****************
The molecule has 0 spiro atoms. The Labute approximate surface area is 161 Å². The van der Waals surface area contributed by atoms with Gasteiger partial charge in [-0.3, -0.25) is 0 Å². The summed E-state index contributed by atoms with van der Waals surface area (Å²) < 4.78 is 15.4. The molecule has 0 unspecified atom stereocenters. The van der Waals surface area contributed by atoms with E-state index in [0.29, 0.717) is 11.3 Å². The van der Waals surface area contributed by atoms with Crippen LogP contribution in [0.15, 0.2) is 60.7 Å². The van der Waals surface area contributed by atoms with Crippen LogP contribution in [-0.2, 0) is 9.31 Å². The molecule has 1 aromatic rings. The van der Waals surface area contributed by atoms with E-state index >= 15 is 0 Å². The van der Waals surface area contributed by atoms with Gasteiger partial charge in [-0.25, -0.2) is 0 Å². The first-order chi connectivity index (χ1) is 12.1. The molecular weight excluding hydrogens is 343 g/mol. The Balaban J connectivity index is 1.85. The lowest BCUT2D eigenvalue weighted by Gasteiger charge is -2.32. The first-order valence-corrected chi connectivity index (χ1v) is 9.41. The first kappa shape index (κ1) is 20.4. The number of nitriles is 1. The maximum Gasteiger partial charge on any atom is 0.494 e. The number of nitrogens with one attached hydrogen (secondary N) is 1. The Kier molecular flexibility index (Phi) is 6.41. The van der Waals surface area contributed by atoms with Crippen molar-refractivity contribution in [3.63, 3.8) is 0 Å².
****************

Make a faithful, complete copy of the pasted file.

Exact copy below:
The molecule has 0 spiro atoms. The Labute approximate surface area is 161 Å². The van der Waals surface area contributed by atoms with Gasteiger partial charge in [-0.3, -0.25) is 0 Å². The summed E-state index contributed by atoms with van der Waals surface area (Å²) < 4.78 is 15.4. The molecule has 0 unspecified atom stereocenters. The van der Waals surface area contributed by atoms with E-state index in [0.29, 0.717) is 11.3 Å². The van der Waals surface area contributed by atoms with Crippen LogP contribution in [0.15, 0.2) is 60.7 Å². The van der Waals surface area contributed by atoms with Crippen LogP contribution in [-0.2, 0) is 9.31 Å². The molecule has 1 aromatic rings. The van der Waals surface area contributed by atoms with E-state index >= 15 is 0 Å². The van der Waals surface area contributed by atoms with Gasteiger partial charge in [-0.25, -0.2) is 0 Å². The first-order chi connectivity index (χ1) is 12.1. The molecular weight excluding hydrogens is 343 g/mol. The Balaban J connectivity index is 1.85. The lowest BCUT2D eigenvalue weighted by Gasteiger charge is -2.32. The first-order valence-corrected chi connectivity index (χ1v) is 9.41. The first kappa shape index (κ1) is 20.4. The number of nitriles is 1. The maximum Gasteiger partial charge on any atom is 0.494 e. The number of nitrogens with one attached hydrogen (secondary N) is 1. The Kier molecular flexibility index (Phi) is 6.41. The van der Waals surface area contributed by atoms with Crippen molar-refractivity contribution in [3.63, 3.8) is 0 Å².